“Ugh,” Marin sighed, and sprawled extravagantly across the folding chair where she was sitting. At barely five feet tall with a wiry frame and chic little pixie cut, Marin hardly cut an intimidating figure, but woe betide anyone who crossed her (or anyone who crossed Bea, for that matter). “I can’t believe you’ve been phoneless for three days already. Do you feel like a pioneer on the Oregon Trail? Do you have typhoid? Have you been eaten by a bear?”

“Very nearly,” Bea deadpanned—but there was an element of truth to the joke. After three straight days of wall-to-wall interviews, she was absolutely exhausted, and she had to wonder how much worse it was going to get once filming actually began.

“So?” Marin clocked the somber note in Bea’s mood. “How are you feeling? Any regrets?”

Bea shook her head. “No, not really. I guess … so much of the last six weeks was focused on getting ready for this publicity blitz, and now that it’s over, it’s like, wow. I haven’t even really given much thought to the actual thing I’m about to do, you know?”

“Yeah, but the actual thing is the exciting part! God, Bea, you could be meeting your husband tomorrow night. Isn’t that crazy??”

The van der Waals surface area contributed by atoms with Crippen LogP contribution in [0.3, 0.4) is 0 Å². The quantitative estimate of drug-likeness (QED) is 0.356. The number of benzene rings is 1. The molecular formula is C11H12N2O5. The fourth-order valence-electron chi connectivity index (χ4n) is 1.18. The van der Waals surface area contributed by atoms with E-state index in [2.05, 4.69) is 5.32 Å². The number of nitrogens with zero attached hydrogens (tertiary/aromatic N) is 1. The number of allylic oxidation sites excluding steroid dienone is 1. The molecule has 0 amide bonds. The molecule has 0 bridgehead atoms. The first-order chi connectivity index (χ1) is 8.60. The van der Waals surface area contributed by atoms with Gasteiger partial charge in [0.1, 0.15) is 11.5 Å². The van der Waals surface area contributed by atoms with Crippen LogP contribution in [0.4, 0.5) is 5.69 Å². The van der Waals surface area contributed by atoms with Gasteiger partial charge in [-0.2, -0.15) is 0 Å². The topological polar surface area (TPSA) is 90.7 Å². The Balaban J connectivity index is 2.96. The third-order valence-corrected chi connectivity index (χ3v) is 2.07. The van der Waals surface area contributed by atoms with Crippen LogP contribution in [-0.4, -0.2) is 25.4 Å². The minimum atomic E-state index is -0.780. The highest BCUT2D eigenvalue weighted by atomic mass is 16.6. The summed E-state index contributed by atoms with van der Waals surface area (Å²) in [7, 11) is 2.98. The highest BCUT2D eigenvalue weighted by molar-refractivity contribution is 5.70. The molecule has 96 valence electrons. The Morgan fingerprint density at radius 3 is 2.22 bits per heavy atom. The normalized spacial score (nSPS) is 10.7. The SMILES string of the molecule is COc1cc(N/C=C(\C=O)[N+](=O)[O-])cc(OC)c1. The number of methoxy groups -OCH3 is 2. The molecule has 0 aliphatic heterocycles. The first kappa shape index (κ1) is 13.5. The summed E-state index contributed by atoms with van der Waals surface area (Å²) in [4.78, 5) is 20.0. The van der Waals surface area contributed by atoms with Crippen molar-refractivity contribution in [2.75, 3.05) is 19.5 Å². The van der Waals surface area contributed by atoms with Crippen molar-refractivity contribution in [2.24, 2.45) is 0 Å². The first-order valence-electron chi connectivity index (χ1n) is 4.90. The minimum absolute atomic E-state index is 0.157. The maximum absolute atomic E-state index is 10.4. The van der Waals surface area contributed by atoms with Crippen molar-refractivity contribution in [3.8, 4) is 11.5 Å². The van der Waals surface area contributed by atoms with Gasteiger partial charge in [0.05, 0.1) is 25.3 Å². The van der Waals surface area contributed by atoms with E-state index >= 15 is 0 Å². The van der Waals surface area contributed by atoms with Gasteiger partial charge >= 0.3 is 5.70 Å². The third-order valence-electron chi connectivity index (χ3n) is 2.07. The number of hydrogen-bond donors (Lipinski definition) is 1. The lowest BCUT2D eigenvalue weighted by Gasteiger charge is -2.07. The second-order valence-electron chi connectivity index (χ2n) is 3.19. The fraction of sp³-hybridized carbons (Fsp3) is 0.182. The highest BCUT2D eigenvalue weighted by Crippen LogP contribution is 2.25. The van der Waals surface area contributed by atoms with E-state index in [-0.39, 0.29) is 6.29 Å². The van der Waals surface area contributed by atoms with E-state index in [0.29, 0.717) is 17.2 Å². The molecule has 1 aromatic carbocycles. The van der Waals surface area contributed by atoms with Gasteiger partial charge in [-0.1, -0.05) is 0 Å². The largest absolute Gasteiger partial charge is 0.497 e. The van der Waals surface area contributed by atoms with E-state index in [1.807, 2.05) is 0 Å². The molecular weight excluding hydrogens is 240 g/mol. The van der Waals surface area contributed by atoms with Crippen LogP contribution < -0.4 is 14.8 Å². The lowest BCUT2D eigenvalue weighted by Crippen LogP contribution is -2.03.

“Yes, Marin.” Bea shook her head. “It is crazy. And it absolutely isn’t going to happen.”

Marin gave Bea a knowing smile. “You say that now, but I just bet when you meet these men, you’re going to see how silly you’re being. You’re going to remember how badly you want to fall in love.”

“Doubtful.” Bea rolled her eyes. “I know you don’t approve, but trust me—Lauren and I have this all worked out. We have a plan. I’m ready.”

Marin burst out laughing. “Sorry, but you’re going to date twenty-five men on television. How could anyone possibly be ready for what’s about to happen to you?”

EPISODE 1
“SHOWTIME”
(25 men left)
Shot and aired live on location in Malibu, California
TRANSCRIPT OF
BOOB TUBE
PODCAST EPISODE #049

Cat:

Hey, this is Cat!

Ruby:

And this is Ruby.

Cat:

And this is
Boob Tube,
the podcast where we take a weekly look at how women are represented on television.